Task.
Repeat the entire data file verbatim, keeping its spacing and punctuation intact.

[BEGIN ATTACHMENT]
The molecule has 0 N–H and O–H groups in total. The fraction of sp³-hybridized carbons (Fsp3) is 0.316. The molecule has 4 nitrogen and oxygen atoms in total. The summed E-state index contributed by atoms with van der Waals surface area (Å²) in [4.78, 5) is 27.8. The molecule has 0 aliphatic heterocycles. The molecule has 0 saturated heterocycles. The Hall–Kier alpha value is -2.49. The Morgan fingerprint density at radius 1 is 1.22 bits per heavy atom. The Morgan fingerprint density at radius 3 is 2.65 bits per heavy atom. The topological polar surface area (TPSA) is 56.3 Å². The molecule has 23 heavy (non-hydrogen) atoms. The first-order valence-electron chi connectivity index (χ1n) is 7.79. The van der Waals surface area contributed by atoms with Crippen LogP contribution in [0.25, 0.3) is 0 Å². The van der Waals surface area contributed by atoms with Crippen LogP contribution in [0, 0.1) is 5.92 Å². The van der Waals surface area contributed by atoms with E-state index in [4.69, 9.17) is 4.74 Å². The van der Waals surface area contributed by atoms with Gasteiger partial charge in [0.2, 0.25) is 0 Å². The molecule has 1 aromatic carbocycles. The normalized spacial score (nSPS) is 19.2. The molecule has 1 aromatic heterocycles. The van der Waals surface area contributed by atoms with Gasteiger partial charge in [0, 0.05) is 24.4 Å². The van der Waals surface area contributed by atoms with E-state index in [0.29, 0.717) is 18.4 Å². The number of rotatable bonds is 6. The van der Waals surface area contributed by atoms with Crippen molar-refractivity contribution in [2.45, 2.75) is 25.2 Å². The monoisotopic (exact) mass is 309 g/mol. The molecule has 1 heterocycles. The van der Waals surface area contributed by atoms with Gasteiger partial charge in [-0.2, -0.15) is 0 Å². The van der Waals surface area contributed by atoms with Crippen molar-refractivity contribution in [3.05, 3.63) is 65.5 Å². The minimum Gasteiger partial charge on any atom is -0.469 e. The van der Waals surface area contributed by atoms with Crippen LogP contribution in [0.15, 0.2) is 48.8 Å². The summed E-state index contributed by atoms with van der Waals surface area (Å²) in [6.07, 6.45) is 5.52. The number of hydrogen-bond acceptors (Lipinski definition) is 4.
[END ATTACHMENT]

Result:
The molecule has 0 N–H and O–H groups in total. The fraction of sp³-hybridized carbons (Fsp3) is 0.316. The molecule has 4 nitrogen and oxygen atoms in total. The summed E-state index contributed by atoms with van der Waals surface area (Å²) in [4.78, 5) is 27.8. The molecule has 0 aliphatic heterocycles. The molecule has 0 saturated heterocycles. The Hall–Kier alpha value is -2.49. The Morgan fingerprint density at radius 1 is 1.22 bits per heavy atom. The Morgan fingerprint density at radius 3 is 2.65 bits per heavy atom. The topological polar surface area (TPSA) is 56.3 Å². The molecule has 23 heavy (non-hydrogen) atoms. The first-order valence-electron chi connectivity index (χ1n) is 7.79. The van der Waals surface area contributed by atoms with Crippen LogP contribution in [0.25, 0.3) is 0 Å². The van der Waals surface area contributed by atoms with Crippen LogP contribution in [0, 0.1) is 5.92 Å². The van der Waals surface area contributed by atoms with E-state index in [4.69, 9.17) is 4.74 Å². The van der Waals surface area contributed by atoms with Gasteiger partial charge in [0.2, 0.25) is 0 Å². The molecule has 1 aromatic carbocycles. The normalized spacial score (nSPS) is 19.2. The molecule has 1 aromatic heterocycles. The van der Waals surface area contributed by atoms with Gasteiger partial charge in [0, 0.05) is 24.4 Å². The van der Waals surface area contributed by atoms with E-state index in [0.29, 0.717) is 18.4 Å². The number of rotatable bonds is 6. The van der Waals surface area contributed by atoms with Crippen molar-refractivity contribution in [2.45, 2.75) is 25.2 Å². The monoisotopic (exact) mass is 309 g/mol. The molecule has 1 heterocycles. The van der Waals surface area contributed by atoms with Gasteiger partial charge in [-0.2, -0.15) is 0 Å². The van der Waals surface area contributed by atoms with Crippen molar-refractivity contribution in [3.05, 3.63) is 65.5 Å². The minimum Gasteiger partial charge on any atom is -0.469 e. The van der Waals surface area contributed by atoms with Crippen LogP contribution in [0.15, 0.2) is 48.8 Å². The summed E-state index contributed by atoms with van der Waals surface area (Å²) in [6.07, 6.45) is 5.52. The number of hydrogen-bond acceptors (Lipinski definition) is 4.